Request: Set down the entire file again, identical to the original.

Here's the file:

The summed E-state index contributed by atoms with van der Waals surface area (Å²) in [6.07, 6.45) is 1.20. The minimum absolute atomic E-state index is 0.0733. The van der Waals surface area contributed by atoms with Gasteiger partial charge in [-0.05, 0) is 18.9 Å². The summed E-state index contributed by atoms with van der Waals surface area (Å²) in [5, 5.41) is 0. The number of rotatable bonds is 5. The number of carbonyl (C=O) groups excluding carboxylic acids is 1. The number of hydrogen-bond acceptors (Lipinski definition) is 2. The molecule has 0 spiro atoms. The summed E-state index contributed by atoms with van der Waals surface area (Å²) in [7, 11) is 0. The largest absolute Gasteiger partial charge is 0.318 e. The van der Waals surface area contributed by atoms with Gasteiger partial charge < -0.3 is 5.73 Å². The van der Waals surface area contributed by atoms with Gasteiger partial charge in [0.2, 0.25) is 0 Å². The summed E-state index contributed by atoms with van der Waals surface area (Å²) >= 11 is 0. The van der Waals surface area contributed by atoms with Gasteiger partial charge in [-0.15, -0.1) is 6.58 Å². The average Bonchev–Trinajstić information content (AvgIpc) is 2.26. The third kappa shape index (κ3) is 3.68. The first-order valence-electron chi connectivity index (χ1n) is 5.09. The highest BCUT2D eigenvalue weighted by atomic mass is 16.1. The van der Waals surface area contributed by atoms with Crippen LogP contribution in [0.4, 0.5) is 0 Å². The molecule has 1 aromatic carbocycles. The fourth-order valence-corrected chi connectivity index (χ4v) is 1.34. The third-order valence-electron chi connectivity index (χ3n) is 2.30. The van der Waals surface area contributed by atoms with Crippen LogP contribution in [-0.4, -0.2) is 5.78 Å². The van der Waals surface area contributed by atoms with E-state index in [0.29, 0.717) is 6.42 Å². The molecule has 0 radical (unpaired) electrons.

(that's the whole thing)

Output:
The summed E-state index contributed by atoms with van der Waals surface area (Å²) in [6.07, 6.45) is 1.20. The minimum absolute atomic E-state index is 0.0733. The van der Waals surface area contributed by atoms with Gasteiger partial charge in [-0.05, 0) is 18.9 Å². The summed E-state index contributed by atoms with van der Waals surface area (Å²) in [5, 5.41) is 0. The number of rotatable bonds is 5. The number of carbonyl (C=O) groups excluding carboxylic acids is 1. The number of hydrogen-bond acceptors (Lipinski definition) is 2. The molecule has 0 spiro atoms. The summed E-state index contributed by atoms with van der Waals surface area (Å²) in [7, 11) is 0. The largest absolute Gasteiger partial charge is 0.318 e. The van der Waals surface area contributed by atoms with Gasteiger partial charge < -0.3 is 5.73 Å². The van der Waals surface area contributed by atoms with Gasteiger partial charge in [0.2, 0.25) is 0 Å². The summed E-state index contributed by atoms with van der Waals surface area (Å²) >= 11 is 0. The van der Waals surface area contributed by atoms with Gasteiger partial charge in [-0.15, -0.1) is 6.58 Å². The average Bonchev–Trinajstić information content (AvgIpc) is 2.26. The third kappa shape index (κ3) is 3.68. The first-order valence-electron chi connectivity index (χ1n) is 5.09. The highest BCUT2D eigenvalue weighted by atomic mass is 16.1. The van der Waals surface area contributed by atoms with Crippen LogP contribution in [0.4, 0.5) is 0 Å². The molecule has 1 aromatic carbocycles. The fourth-order valence-corrected chi connectivity index (χ4v) is 1.34. The third-order valence-electron chi connectivity index (χ3n) is 2.30. The van der Waals surface area contributed by atoms with Crippen LogP contribution in [-0.4, -0.2) is 5.78 Å². The van der Waals surface area contributed by atoms with E-state index in [0.29, 0.717) is 6.42 Å². The molecule has 0 radical (unpaired) electrons.